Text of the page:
And so it came to pass: As my year headed from mundane to catastrophic software failure, I found myself in a pub in St Albans, being a nomophobe (fear of not having a workng mobile phone) as my wife visited the latrines, then my phone died - never to live again.

I sat nonplussed and, although my life didn’t flash before me, a mild panic washed over me!

What if there’s an emergency (there rarely is), or an important email is about to hit my inbox on a Saturday evening (it never does), and, more importantly, how many points did my Captain, Haaland rack up on the fantasy league app for me this week?

To cut a long, and ultimately dull story short, I spent two hours on my wife’s phone the other day to my network provider as I reiterated 15 times that I had not dropped said phone into a sink or toilet, eaten it or dunked it in a muddy puddle.

East London and West Essex Guardian Series: Brett Ellis didn't think he could manage without his mobile phoneBrett Ellis didn't think he could manage without his mobile phone

Eventually they agreed to an ‘investigation,’ and I found myself contemplating being phoneless for a week.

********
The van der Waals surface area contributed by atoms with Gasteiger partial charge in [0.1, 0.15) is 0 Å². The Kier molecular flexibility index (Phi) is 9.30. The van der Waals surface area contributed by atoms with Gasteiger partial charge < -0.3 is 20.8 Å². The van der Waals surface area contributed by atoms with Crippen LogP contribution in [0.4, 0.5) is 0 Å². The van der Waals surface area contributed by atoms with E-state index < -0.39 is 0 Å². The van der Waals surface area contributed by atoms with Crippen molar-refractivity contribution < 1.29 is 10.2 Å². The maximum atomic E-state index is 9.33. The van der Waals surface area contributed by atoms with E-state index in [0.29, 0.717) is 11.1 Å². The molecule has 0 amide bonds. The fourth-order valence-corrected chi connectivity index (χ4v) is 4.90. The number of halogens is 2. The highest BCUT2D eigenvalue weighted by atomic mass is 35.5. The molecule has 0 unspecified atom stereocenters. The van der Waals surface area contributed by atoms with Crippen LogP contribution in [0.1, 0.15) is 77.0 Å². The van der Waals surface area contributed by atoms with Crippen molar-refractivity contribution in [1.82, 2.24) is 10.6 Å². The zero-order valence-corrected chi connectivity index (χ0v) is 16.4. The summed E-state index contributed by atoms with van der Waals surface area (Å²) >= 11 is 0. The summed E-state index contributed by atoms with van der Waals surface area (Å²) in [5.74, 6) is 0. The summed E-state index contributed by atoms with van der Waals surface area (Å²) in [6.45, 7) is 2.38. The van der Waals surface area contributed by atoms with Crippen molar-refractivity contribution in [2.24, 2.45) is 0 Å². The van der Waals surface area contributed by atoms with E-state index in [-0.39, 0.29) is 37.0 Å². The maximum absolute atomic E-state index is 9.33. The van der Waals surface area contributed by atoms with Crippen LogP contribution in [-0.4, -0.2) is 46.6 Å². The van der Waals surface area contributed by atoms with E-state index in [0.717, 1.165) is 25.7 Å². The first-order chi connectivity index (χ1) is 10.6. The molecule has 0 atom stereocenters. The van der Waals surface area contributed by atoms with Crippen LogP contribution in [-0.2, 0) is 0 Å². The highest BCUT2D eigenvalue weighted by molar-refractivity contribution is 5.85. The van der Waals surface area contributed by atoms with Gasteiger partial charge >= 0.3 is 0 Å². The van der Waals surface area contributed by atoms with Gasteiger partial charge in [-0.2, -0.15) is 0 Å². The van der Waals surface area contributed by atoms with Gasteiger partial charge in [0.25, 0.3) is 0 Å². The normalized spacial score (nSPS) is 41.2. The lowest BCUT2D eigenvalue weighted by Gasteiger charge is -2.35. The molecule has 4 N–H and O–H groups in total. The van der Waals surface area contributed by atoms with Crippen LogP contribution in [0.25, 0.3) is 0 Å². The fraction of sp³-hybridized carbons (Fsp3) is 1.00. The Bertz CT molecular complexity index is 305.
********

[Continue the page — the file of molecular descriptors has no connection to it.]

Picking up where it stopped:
But oh, what a revelation it proved to be!

Worried how I would survive, despite doing just that until my mid 20s before first using a mobile phone, I quickly came to embrace the solitude it gave me.

On the Monday night I actually watched an entire football game for the first time in years, without scores of checks each time the ball and chain of telephony called me hither.

I could judge who had had a good game, was fully focussed and, for the first time ever, I read a book whilst cycling on the shed turbo trainer, in lieu of the clamour for my attention from Netflix, Amazon or a random funny cat video.

In the mornings I paid attention to GMTV with a cup of tea as opposed to staring aimlessly at the phone screen to see if the world had shifted on its axis via the latest revelations from folk I have no interest in.

Now, fully immersed in the no-tech world, I found myself looking and smiling and not missing the constant distractions we allow our addiction to thrust upon us, consuming every waking hour as we check for a revelation that rarely comes like fish on a hook.

And then, as happy as I have been for many a year, I arrived home at the weekend to find a non-descript box. Opening it eagerly, expecting it to be the new Slimfast meal pack, I found a new phone and my face dropped.

Wallowing in a pit of self-obsession, I submitted, which, I’m sure is not what Alexander Graham Bell had in mind all those years ago, when our lives were much more innocent but richer for it.

  • Brett Ellis is a teacher.